In addition to influence from its colonizers, the movie responsibly depicts how Rwanda still relies on previous white settlers for living. Rwandans are at the mercy of the United Nations as they await international actions to halt the genocide. Despite sending UN peacekeepers, in reality, the United States and other UN countries forbade these soldiers from intervene the genocide and utilizing strong force and weaponry. They are constantly reminded that “we’re peacekeepers, not peacemakers.” Not only revealing the true mindset of these previous colonizers, the movie clearly shows how they are not even willing to atone for the destruction they had done. The movie further expounds upon this white guilt through strategically plotted scenes such as UN news reporters using phrases like “acts similar to genocide” instead of “genocide,” ultimately delineating how the Rwandan Genocide is perceived by the world is not controlled by Rwandans, but by the roundabout phrases these white reporters choose to use. In one scene when more Belgium forces arrive, foreign nationals instead of local refugees were granted by the UN to evacuate. Colonel Oliver, one of the UN peacekeepers, reveals to Paul, “West, superpowers think you’re dirt…you’re black, you’re not even a n****r, you’re an African.” It is evident for Belgium to only evacuate the white foreigners, regardless for the Africans. Not that redemption is unattainable, but these white colonizers still justify themselves by using their whiteness, by calling themselves as “superpowers,” by bringing out the concept of white supremacy, refusing to face their guilt. The scene ends with Paul telling his family “we’ve been abandoned,” ultimately depicting how people’s hope are in vain, forever unable to break free from the sphere of influence the white community meddles in.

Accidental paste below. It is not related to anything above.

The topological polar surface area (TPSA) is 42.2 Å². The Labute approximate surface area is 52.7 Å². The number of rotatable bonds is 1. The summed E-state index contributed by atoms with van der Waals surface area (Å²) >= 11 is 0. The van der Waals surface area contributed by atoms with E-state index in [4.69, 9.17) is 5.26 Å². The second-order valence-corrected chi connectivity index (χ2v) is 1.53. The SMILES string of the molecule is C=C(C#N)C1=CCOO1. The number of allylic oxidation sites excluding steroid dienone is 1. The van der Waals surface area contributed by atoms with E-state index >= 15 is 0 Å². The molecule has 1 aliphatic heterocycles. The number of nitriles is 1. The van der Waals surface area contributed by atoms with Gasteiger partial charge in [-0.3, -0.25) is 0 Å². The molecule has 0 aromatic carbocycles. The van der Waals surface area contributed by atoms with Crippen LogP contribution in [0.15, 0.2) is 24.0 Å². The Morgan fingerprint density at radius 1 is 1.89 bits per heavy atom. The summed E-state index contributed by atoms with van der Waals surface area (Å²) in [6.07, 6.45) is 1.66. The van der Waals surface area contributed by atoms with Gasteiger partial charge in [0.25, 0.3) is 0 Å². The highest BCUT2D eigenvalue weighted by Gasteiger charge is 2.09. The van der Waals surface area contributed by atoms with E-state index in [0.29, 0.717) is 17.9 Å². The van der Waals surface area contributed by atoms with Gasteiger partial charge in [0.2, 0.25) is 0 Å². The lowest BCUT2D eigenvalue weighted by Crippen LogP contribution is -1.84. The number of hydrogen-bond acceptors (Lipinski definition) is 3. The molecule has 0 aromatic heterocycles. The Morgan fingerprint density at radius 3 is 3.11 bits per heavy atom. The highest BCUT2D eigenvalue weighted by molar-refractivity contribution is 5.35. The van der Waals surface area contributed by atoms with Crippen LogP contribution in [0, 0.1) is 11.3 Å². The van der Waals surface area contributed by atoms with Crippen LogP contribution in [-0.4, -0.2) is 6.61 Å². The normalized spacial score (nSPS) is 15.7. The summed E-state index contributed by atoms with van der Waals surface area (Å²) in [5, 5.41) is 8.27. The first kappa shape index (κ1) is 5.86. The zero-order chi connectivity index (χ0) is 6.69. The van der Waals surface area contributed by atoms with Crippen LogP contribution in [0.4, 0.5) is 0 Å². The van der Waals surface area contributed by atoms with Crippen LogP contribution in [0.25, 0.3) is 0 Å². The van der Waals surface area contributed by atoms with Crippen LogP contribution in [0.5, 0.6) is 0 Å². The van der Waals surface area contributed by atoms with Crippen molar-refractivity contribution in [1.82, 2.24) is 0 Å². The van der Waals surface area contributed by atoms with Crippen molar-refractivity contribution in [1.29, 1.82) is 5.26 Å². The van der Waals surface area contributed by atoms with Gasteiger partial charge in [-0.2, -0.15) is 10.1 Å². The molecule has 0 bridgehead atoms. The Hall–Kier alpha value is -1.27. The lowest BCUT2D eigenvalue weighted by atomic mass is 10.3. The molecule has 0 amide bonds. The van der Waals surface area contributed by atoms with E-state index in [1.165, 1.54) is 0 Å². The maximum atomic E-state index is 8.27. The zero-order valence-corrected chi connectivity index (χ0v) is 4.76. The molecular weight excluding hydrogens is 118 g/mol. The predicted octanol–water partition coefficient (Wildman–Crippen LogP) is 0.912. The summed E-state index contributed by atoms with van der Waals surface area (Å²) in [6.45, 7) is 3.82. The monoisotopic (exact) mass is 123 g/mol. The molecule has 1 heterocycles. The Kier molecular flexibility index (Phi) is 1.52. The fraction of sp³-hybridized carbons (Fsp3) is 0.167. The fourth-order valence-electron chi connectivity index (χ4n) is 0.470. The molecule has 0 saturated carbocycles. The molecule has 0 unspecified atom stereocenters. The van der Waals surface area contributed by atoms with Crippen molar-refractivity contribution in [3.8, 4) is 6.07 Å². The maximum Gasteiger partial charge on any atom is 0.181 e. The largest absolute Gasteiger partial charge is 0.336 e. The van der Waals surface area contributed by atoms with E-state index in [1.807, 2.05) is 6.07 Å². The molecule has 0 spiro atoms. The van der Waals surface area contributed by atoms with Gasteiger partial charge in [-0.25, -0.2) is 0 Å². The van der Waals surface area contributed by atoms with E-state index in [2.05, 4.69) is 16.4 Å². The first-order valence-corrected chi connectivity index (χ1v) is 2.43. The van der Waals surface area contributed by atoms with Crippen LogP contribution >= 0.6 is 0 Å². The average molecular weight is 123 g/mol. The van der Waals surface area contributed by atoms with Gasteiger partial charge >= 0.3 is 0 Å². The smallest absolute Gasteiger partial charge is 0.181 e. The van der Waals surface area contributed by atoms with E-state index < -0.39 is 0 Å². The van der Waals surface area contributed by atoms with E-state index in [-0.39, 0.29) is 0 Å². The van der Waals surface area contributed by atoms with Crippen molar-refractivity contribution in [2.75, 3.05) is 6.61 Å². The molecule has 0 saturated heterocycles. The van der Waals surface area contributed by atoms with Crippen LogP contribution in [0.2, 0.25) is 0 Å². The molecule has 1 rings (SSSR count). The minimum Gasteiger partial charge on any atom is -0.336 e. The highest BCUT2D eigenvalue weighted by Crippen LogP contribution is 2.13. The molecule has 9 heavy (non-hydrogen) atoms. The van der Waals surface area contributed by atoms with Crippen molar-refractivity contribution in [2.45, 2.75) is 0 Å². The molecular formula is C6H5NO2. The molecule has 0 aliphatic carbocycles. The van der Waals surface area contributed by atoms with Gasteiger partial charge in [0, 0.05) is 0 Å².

Hotel Rwanda is an excellent criticism on post-colonial Rwanda that reveals the outcomes of years of European colonization. By portraying the identity crisis Rwandans suffer with and exposing white guilt, the movie accurately and effectually depicts the effects of postcolonial legacy and responsibly shows the destruction that white colonists are responsible for. Through scenes of blood and thunder, the movie evokes more than a temporary sympathy among the audience, but a motivation to trace down the cause of the genocide, and ultimately provoking a painful sensation of white guilt as white viewers descry what their people had done to the country. Despite long years after the genocide, the ethnic boundary of the Hutus and Tutsis is still evident, forever unable to be washed away. Yet, history is history. The genocide had once occurred and now ended – it is now imperative for all of us to accept one another and embrace our future instead of looking back to the old mistakes and destructions we had already made.


The author's comments:

This is a research paper and review looking at the movie Hotel Rwanda (2004) through a critical lens, aiming to descry how post-colonialsim and its lasting influences had affected Rwanda and its people.